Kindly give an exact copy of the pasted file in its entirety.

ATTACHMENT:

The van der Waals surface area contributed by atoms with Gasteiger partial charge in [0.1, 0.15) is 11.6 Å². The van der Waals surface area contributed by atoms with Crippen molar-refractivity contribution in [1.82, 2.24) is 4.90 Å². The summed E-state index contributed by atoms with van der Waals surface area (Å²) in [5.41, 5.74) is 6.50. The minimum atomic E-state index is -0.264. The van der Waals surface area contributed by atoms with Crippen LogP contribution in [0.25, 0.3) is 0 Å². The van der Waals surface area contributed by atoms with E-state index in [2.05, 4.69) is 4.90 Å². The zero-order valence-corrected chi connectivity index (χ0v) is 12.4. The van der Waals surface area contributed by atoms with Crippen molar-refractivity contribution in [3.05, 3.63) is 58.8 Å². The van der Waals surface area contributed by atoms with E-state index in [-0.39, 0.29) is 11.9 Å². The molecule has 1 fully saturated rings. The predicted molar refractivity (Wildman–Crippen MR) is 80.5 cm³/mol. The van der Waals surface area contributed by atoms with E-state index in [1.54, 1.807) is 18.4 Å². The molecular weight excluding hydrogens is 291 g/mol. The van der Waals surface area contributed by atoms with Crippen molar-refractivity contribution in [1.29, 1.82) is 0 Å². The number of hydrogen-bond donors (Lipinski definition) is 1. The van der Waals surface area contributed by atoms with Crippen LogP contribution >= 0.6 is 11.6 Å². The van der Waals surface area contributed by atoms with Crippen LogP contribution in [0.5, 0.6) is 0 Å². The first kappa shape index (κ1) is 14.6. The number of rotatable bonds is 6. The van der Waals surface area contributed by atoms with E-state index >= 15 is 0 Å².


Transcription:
The van der Waals surface area contributed by atoms with Gasteiger partial charge in [0.1, 0.15) is 11.6 Å². The van der Waals surface area contributed by atoms with Crippen molar-refractivity contribution in [1.82, 2.24) is 4.90 Å². The summed E-state index contributed by atoms with van der Waals surface area (Å²) in [5.41, 5.74) is 6.50. The minimum atomic E-state index is -0.264. The van der Waals surface area contributed by atoms with Crippen LogP contribution in [0.25, 0.3) is 0 Å². The van der Waals surface area contributed by atoms with E-state index in [2.05, 4.69) is 4.90 Å². The zero-order valence-corrected chi connectivity index (χ0v) is 12.4. The van der Waals surface area contributed by atoms with Crippen molar-refractivity contribution in [3.05, 3.63) is 58.8 Å². The van der Waals surface area contributed by atoms with E-state index in [-0.39, 0.29) is 11.9 Å². The molecule has 1 fully saturated rings. The predicted molar refractivity (Wildman–Crippen MR) is 80.5 cm³/mol. The van der Waals surface area contributed by atoms with E-state index in [1.54, 1.807) is 18.4 Å². The molecular weight excluding hydrogens is 291 g/mol. The van der Waals surface area contributed by atoms with Crippen molar-refractivity contribution in [1.29, 1.82) is 0 Å². The number of hydrogen-bond donors (Lipinski definition) is 1. The van der Waals surface area contributed by atoms with Crippen LogP contribution >= 0.6 is 11.6 Å². The van der Waals surface area contributed by atoms with Crippen LogP contribution in [0.5, 0.6) is 0 Å². The first kappa shape index (κ1) is 14.6. The number of rotatable bonds is 6. The van der Waals surface area contributed by atoms with E-state index >= 15 is 0 Å².